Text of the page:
A computer is a tool that may have a high cost, but has an almost unlimited value. These are the types of things Indians needs. The same goes for traditional merchandising. Indians are very interested in buy extremely low-cost products if they are able to produce at least 80% of the effect or the full-price (or developed world) version. Speaking of money, everywhere we went, we were told that, in India, it is far more common to see women make financial decisions than men.

At first this thought seemed a little peculiar to us. We tried coming up with all sorts of deep explanations for this phenomenon, but it seemed to boil down to this: women are generally better at saving money. Since they are used to making sacrifices for the children and family, women are less prone to taking large financial risks. Although, after seeing the closets of the some girls in Alabama, I’m not sure that is true in the US.

The role of women is actually hugely controversial in India, because they are expected to take of money, but they are also far more often forced to stop school and get married early. In the remote villages, we saw a number of women cover their faces with their shawls as the men in our group walked by. One lady even covered her face as I played with her baby girl.

Because of the great disparity between men and women, a number of women self-help groups have sprung up in India recently. We talked with many of these women. We were even able to host a number of women of one group at our hotel in Chennai.

This lady was an incredible woman with an unimaginable strength. She has done so much for her village and her people and meeting her gave us motivation to pursue our research.

Ultimately we came up with 4 products that we are hoping to pursue further. Here is a brief description of them for now.

  1. Two-ply fabric made from jute and  Tyvek ® to store produce fresh longer
  2. Job app to bring together employers and employees in search of each other in rural areas
  3. Cow urine capture system to use for organic fertilizer made from cow urine, feces, and milk
  4. Low-cost water filtration system for rural India

We presented our ideas to a panel of local Indians near Chennai and they liked all of our ideas a lot. We’re going to obviously do a lot more research if we want to proceed, but it’s going to be a fun road ahead.


Student Perspective: Shocked and Shaped

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Moving beyond the AIME building in Alabama to rural homes in Tamil Nadu, I have been shocked and shaped.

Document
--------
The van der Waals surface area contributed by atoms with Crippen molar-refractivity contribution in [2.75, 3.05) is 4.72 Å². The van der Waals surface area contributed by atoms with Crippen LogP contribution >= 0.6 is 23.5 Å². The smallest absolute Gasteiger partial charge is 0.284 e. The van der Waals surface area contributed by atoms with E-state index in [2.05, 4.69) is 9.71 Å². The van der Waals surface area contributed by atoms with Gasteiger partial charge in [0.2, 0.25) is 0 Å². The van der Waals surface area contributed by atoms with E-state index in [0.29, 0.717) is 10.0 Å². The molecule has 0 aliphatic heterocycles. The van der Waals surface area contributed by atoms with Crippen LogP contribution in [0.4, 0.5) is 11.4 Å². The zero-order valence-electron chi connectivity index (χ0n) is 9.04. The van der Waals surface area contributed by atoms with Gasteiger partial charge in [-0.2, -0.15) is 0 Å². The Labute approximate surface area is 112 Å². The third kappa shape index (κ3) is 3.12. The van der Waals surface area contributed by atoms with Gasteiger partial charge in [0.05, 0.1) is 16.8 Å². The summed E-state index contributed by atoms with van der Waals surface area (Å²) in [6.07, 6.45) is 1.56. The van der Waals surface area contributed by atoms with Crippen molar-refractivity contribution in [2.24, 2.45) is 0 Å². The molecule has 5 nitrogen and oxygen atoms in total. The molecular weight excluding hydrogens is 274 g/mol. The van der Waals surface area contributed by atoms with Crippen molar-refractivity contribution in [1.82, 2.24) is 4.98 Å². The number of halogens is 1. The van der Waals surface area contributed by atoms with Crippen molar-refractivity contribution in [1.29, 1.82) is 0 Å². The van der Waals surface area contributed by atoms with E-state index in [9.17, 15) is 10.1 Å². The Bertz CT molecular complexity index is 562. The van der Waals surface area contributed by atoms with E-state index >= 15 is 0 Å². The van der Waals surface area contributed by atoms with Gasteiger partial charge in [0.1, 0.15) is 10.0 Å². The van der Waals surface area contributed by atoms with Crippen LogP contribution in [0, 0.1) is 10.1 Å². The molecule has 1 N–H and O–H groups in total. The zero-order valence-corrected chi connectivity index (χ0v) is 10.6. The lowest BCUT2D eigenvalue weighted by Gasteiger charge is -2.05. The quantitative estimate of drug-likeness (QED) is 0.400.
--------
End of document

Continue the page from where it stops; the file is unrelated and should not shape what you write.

Shocked is probably normal for visitors to India – everything from the lingering spices, the sporadic honking, the nonchalant cattle in the road, the fact that a country with constant power outages sent a satellite to Mars at almost a tenth the price of NASA’s solution, or the fact that families can’t support their daughter’s “unaffordable” college education since they must pay 10 times as much for her dowry.

Shaped, on the other hand, was probably due to where I am in my life. With a quantitative background, growing business mindset, and fortunate opportunities in America, I’ve been shaped by the potential of India. I’ve been shaped by the increasingly flat world, shaped by the 1.2 billion adapting around me, and shaped by a group of elderly women who dug up their pipeline to find drinking water. As motivated university students, we’re used to investigating complex problems, creating solutions, uncovering insights — in the same way that a 20-year-old in India is used to pumping water to last 3 days, holding a bucket to collect cow urine, or asking around for a job for weeks at a time.


Yes, the STEM Path to MBA generates a mindset for working towards the potential of the world. This experience in the developing world shaped me to understand why we need to access the potential of the world in the first place.

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In developed countries, about 80% of the population lives on $175 a day. In emerging economies, about 80% of the population lives on $2 a day. Very quickly, I saw these budget constraints in housing, food, college education, and health. However after 2 or 3 in-depth interviews, I’ve been able to see real people and their communities at work. They are farmers, factory workers, taxi drivers, and natural entrepreneurs. Working towards a better life together, they are shaped deeply by their families, their communities, their local governments, and their spirituality. When a husband got sick, the devoted wife worked the fields to continue their income. When an entrepreneur bought a water purification system, he began selling clean water to his entire village at ultra-low costs. There are Indian villagers living on 54 cents a day who laugh more than college students. There are mothers and fathers who simply want to watch more televisions with their kids, to give their teenage daughter more privacy, or to find consistent work. Most of these poor families are not beggars, but rather generously host our large group in their humble homes (which says a lot seeing as Southern hospitality shaped my standards). The level of sincerity here shocks me with every conversation.